Starring – John Malkovich, William Dafoe, Eddie Izzard, Catherine McCormack, Udo Kier. An hilarious exploration of the making of the 1922 German silent movie classic Nosferatu, with Malkovich as the ruthless Teutonic director FW Murnau and Dafoe as Max Schreck, the actor who plays Nosferatu’s villain and who, in this version, really is a vampire. It’s an act Murnau neglects to mention his co-workers, and which soon presents problems when Schreck begins to get a little peckish. Dafoe, virtually unrecognisable in bald cap and vampire make0-up, is brilliant as the bored bloodsucker casually tucking into cast and crew, while Malkovich is equally impressive as the borderline lunatic director struggling to keep his film together, and his cast alive long enough to finish it.
Though they are both exceptional screen actors, the presence of both John Malkovich and Willem Dafoe in one movie takes the genuine risk of creating some sort of critical mass of quirks and tics and mannerisms. If you can remember a film in which either man played an ordinary Joe, a normal chap, your memory is better than mine, and in general, you find both men playing freaks and oddballs. Added to that, the plot of ‘Shadow of the Vampire’ threatens to be too post-modern, too clever-clever. During the making of F.W. Murnau’s classic Dracula rip-off ‘Nosferatu’, it transpires that the unhinged Murnau (Malkovich) has employed a genuine vampire (Dafoe) to create an atmosphere of realism. So what you’re looking at sounds very much like a recipe for cinematic navel-gazing, all smart ideas about the nature of cinema and jokes about German Expressionist Cinema. And that’s what you get. ‘Shadow of the Vampire’ is a very clever, but very cold film – there is no-one to empathise with, just a conflict of a mad human and a psychotic vampire, played out like some operatic tension between director and star. The only difference between this and the usual creative conflict is that Murnau is a man convinced he has found the way to capture and preserve history, and Orlock the vampire is less worried about his motivation than whether or not Murnau will keep his part of the bargain and feed him the leading lady (Catherine McCormack) at the end of the shoot. The average audience member is wilfully left behind – for one thing, you really do need to have seen ‘Nosferatu’ (and hands up if you’ve watched any silent movies in the last year), and you’ll probably benefit from having seen a few other German horror movies and know a bit about early cinema history. Now as a smarty-pants ‘Sight and Sound’ reader who watches everything, I’m fine, but ̵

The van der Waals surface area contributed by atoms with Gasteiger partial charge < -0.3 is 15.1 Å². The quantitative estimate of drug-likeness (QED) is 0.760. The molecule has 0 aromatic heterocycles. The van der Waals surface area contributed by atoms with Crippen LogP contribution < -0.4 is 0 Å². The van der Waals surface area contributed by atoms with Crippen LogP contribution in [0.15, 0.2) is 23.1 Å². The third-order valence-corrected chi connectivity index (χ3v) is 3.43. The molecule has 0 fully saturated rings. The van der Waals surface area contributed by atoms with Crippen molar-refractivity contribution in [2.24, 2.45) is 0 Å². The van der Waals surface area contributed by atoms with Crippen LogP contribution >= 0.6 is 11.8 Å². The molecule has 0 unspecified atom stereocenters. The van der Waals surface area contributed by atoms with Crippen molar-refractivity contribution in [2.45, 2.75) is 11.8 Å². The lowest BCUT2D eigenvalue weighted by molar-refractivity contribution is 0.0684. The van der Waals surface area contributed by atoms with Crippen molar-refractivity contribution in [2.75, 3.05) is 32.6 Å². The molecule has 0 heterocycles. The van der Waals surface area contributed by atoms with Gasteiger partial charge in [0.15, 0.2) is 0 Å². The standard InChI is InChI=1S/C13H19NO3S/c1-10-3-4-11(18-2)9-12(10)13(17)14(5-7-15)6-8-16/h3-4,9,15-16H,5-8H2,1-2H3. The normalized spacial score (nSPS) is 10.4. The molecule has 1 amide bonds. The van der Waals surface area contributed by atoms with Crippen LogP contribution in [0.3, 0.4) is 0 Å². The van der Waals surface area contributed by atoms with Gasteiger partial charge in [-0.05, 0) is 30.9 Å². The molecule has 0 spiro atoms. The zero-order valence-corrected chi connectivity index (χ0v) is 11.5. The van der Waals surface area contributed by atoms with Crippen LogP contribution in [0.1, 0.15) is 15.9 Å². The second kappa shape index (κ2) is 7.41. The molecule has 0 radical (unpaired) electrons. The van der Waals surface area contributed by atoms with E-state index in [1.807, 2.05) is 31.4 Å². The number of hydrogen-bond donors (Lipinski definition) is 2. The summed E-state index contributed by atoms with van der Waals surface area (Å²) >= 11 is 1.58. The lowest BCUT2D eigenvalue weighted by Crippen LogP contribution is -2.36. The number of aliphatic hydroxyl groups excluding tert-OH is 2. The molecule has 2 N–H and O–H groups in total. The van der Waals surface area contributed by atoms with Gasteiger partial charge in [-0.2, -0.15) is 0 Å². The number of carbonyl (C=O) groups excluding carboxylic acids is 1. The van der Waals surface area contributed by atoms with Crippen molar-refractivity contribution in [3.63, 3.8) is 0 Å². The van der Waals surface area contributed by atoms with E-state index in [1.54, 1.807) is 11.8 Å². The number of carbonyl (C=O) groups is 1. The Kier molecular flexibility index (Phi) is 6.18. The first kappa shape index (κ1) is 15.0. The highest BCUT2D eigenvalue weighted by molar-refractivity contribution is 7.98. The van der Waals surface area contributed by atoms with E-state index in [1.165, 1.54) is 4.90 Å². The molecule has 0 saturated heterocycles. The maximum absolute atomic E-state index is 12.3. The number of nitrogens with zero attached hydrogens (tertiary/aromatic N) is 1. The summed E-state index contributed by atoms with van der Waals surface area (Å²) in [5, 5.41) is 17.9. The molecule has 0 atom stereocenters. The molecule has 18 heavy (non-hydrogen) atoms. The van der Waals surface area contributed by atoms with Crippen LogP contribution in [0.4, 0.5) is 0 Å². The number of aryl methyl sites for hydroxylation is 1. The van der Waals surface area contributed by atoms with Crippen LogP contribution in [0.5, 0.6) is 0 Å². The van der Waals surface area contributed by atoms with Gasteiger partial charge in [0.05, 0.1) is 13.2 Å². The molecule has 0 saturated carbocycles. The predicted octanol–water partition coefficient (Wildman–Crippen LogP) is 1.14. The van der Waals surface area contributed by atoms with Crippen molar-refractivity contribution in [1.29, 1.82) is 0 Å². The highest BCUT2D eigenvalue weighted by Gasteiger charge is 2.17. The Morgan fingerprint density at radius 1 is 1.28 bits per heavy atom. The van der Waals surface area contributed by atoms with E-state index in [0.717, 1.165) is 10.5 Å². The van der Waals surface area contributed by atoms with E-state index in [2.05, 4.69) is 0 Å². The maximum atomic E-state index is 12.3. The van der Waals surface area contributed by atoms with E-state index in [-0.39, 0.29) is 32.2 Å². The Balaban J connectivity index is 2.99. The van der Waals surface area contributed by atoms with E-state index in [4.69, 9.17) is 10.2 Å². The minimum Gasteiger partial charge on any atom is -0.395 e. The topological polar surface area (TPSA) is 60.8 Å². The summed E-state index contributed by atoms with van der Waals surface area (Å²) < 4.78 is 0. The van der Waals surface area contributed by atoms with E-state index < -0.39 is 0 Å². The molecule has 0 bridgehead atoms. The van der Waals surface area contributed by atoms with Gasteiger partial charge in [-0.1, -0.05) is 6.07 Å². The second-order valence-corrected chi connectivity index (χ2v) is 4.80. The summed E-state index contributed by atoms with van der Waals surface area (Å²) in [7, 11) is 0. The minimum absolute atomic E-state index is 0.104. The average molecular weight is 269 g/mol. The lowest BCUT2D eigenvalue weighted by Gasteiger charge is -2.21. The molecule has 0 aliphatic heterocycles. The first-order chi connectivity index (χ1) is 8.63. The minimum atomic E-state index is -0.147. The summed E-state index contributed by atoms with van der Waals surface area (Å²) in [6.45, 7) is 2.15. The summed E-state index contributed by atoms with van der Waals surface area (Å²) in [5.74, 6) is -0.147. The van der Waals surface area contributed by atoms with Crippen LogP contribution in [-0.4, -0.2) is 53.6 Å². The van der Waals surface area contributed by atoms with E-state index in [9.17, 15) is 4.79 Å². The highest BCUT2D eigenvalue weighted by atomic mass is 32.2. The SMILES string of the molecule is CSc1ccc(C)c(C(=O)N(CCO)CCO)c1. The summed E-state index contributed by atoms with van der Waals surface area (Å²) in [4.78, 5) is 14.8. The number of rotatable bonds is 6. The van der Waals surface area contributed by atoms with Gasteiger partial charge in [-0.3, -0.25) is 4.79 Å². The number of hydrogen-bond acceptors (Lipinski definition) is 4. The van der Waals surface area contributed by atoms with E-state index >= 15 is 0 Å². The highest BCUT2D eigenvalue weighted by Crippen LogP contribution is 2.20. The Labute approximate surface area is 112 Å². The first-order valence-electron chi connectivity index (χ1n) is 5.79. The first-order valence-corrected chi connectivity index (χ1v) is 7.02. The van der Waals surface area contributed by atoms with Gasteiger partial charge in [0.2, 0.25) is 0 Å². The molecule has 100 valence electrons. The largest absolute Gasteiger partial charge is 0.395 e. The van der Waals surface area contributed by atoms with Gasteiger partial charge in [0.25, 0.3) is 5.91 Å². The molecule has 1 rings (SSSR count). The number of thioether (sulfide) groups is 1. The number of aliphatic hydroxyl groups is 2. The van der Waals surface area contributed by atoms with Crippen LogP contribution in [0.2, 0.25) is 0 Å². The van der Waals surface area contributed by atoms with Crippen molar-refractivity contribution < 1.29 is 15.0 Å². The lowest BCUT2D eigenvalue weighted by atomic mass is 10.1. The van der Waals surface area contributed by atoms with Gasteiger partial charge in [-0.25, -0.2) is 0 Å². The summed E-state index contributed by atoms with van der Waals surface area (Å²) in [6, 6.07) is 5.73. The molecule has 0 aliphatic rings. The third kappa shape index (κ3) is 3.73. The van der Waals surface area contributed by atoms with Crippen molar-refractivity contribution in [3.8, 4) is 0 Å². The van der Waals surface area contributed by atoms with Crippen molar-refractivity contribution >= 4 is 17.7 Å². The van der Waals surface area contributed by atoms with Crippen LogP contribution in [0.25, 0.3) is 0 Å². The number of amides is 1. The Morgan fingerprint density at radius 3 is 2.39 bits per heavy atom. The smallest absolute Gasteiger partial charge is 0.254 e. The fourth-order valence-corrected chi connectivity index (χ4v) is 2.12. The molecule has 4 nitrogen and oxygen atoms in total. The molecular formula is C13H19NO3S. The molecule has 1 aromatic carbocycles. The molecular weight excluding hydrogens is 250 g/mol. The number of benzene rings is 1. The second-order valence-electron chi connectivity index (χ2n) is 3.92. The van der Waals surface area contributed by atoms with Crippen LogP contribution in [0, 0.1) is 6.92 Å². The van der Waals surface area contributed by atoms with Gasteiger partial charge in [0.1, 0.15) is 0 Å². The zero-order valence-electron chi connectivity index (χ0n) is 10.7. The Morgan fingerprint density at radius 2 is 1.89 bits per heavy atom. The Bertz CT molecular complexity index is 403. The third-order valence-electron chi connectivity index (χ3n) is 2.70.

6;Shadow of the Vampire’ is deliberately cutting out a lot of possible viewers – it’s a satire for sophisticates. As such, it works well; Eddie Izzard gives an outstanding performance, perfectly capturing the almost comic-strip style of silent cinema acting, while the attention to detail over cameras and techniques is exemplary. It is funny to see Murnau and Co striding around the set as if they are scientists, wearing white lab coats and goggles. Director E. Elias Mehrige has a lot of fun with the images of shadows and mist, making great use of Dafoe's mannered but very funny performance as the rapacious immortal rapidly degenerating into a prissy prima-donna. However, having come up with an extraordinary idea, the film-makers clearly don't have a clue how to end everything, and the climax goes careering off the rails into stupid melodrama. Moreover, some of the developments (like Murnau's addiction to laudanum, which turns up conveniently towards the end) are rather inexpertly integrated. Murnau would sue for libel, and in one way, the film rather denigrates the genuinely astonishing power of Max Shreck's performance in the real movie, but nevertheless, 'Shadow of the Vampire is a reasonably smart and entertaining diversion from the horror norms.